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CONTENTS
Volume 11, Number 5, May 2013
 

Abstract
Although shear reinforcement in beams typically consists of steel bars bent in the form of stirrups or hoops, the addition of deformed steel fibres to the concrete has been shown to enhance shear resistance and ductility in reinforced concrete beams. This paper presents a model that can be used to predict the shear strength of fibrous concrete rectangular members without stirrups. The model is an extension of the plasticity-based crack sliding model originally developed for plain concrete beams. The crack sliding model has been improved in order to take into account several aspects: the arch effect for deep beams, the postcracking tensile strength of steel fibre reinforced concrete and its ability to control sliding along shear cracks,and the mitigation of the shear size effect due to presence of fibres. The results obtained by the model have been validated by a large set of experimental tests taken from literature, compared with several models proposed in literature, and numerical analyses are carried out showing the influence of fibres on the beam failure mode.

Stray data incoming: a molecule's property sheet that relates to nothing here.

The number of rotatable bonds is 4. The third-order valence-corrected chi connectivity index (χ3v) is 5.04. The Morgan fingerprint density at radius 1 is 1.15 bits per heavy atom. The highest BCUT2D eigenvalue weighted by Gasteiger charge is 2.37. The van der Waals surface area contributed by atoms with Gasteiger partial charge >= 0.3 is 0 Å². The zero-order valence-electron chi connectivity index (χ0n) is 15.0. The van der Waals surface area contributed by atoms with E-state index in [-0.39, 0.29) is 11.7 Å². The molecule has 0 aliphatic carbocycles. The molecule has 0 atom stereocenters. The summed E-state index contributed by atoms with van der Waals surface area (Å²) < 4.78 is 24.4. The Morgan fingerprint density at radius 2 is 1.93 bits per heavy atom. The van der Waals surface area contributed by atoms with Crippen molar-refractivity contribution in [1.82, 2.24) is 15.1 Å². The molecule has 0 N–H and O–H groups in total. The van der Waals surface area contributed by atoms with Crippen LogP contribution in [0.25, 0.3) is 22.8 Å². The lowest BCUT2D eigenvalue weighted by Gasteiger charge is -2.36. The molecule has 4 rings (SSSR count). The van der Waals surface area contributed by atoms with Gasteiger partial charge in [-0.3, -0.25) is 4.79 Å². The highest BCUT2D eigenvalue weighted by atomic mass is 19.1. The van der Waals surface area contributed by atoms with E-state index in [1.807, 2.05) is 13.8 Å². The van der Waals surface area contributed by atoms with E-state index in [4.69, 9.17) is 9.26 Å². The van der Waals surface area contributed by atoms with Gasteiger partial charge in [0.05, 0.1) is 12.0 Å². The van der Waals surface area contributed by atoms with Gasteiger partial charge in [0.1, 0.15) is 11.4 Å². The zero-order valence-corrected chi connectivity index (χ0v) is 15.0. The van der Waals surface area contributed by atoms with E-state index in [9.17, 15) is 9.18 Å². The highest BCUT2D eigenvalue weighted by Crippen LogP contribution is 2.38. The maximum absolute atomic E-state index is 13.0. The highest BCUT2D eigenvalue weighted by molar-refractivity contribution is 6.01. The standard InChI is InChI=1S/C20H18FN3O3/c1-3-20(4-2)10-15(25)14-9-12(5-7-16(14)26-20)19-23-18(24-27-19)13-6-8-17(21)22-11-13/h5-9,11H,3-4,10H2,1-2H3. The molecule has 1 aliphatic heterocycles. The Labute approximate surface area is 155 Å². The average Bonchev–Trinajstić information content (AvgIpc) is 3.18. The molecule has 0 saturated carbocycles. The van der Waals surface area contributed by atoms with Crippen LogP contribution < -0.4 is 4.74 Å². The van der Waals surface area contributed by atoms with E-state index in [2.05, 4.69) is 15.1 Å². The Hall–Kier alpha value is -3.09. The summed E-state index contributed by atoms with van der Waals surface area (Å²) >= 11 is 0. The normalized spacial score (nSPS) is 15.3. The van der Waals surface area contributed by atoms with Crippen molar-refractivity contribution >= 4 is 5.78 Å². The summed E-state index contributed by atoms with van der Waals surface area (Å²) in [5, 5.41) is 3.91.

Key Words
shear; steel fibre reinforced concrete; plasticity; size effect; Kani

Address
Nino Spinella: Department of Civil Engineering, Università di Messina, Messina, Italy

Abstract